• South Boston Yoga and The Sports Club/LA: Yoga classes every Thursday Morning from 7:00-8:00am, beginning July 12 and ending August 30.
  • Beantown Bootcamp: Boot camp classes every Friday morning from 6:30-7:30am and Friday afternoons from 2:30-3:30pm.

Drop-ins for all classes are welcome! So if you can’t make it to all, don’t hesitative to drop in when you can!

For more free and low-cost community fitness events, such as walking-groups, bike tours and sports clinics, click here.


Take That, Jock Semple!

By Ali Fornash


With the recent coverage of the Boston Marathon, a lot of media channels were briefly touching on the fact that April 16th, 2012 marked only the 40th year that women were allowed to run the Boston Marathon as registered racers. The very first Boston Marathon was run in 1897 and the first time women were allowed to officially participate was 1972. It ONLY took 75 years. The reasoning behind banning women was that there was a belief that the female body couldn’t handle the wear and tear that a marathon inflicts. This was not unique to the Boston Marathon; women weren’t allowed to race in a long distance running competitions including the Olympics. I mean come on, we only carry and bear children but how would possibly handle 26.2 miles of distance.

As a woman, a Bostonian and a marathoner this is insane me. I am not saying 26.2 is a piece of cake. I will speak from experience and say it is one of the most challenging and rewarding things I have ever done. It requires a person to dig down so deep into him or herself and pull through.  Thankfully myself and other female runners had pioneers such as Roberta Gibbs and Katherine Switzer to lead the way for us. For most distance runners running Boston in the ultimate dream, I know it is one of mine. Gibbs and Switzer are household names for all women with the dream of Boston. Here is a little brief history for those unfamiliar with these brave ladies.

In 1966, Roberta Gibbs wanted to run Boston but obviously wasn’t allowed to. So she hid in the bushes by the start line and waited for all of the runners to take off before jumping into the race. She ran it “bandited”, which means without a number or bib. Not only did she complete the full Boston Marathon route, but also did it in an impressive time of 3:21:40.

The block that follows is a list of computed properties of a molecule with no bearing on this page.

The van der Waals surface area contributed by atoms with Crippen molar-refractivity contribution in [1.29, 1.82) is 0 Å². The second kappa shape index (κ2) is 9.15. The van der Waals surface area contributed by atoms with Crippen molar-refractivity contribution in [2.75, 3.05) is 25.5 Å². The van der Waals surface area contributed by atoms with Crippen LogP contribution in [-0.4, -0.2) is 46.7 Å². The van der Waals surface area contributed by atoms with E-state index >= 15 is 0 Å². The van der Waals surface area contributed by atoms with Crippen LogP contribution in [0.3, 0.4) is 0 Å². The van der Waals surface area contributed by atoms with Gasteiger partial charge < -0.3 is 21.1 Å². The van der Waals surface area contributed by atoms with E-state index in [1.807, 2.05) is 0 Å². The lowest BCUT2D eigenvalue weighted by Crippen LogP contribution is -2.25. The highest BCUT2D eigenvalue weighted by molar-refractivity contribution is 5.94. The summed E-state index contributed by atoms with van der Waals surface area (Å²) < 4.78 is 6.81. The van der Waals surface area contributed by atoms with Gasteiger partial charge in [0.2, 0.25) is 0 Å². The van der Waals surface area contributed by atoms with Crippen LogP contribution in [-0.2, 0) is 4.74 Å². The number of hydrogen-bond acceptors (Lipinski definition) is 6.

The following year Katherine Switzer committed what is now knows as the “Boston Incident”. She registered for the race but didn’t use her actual name, nor did she lie. She simply registered as “K.W. Switzer”. She showed up at the race, number pinned to her chest and lined up with all the men. She managed to run the race without being noticed until the halfway mark. Once word got out that a women as managed to break into the Boston Marathon a media extravaganza ensued. The officials were so angry that one official, Jock Semple, actually tried to chase Katherine down and rip her number off of her to remove her from the race. But….she out ran him! She crossed the finish line in 4:20:00, and later when on to win the New York City Marathon a few years later in 1974. Unfortunately, it did take about another 5 years after the “Boston Incident” before women were allowed to run the Boston Marathon as official participants.

While watching the elite women cross the finish line on Monday I couldn’t help but feel grateful. I remember watching women cross the marathon finish as a little girl on my dad’s shoulders and thinking how amazing they were. Not knowing that just 10-15 years before that women were not even allowed numbers.  I am grateful that I never knew a time where women weren’t allowed to take part in distance running. I am grateful for the women that came before me and I am hopeful for the ones that will come after me. This sport has taught me so much about myself and I am so grateful that my nieces and my future daughters and granddaughters won’t be denied that privilege. So before I get all “girly and emotional” about my love for distance running I will say this, don’t ever tell a women she can’t do something because she will prove you wrong. Take that, Jock Semple.


Never underestimate the strength of a woman.

Never f@#k with one who runs 26.2 miles for fun.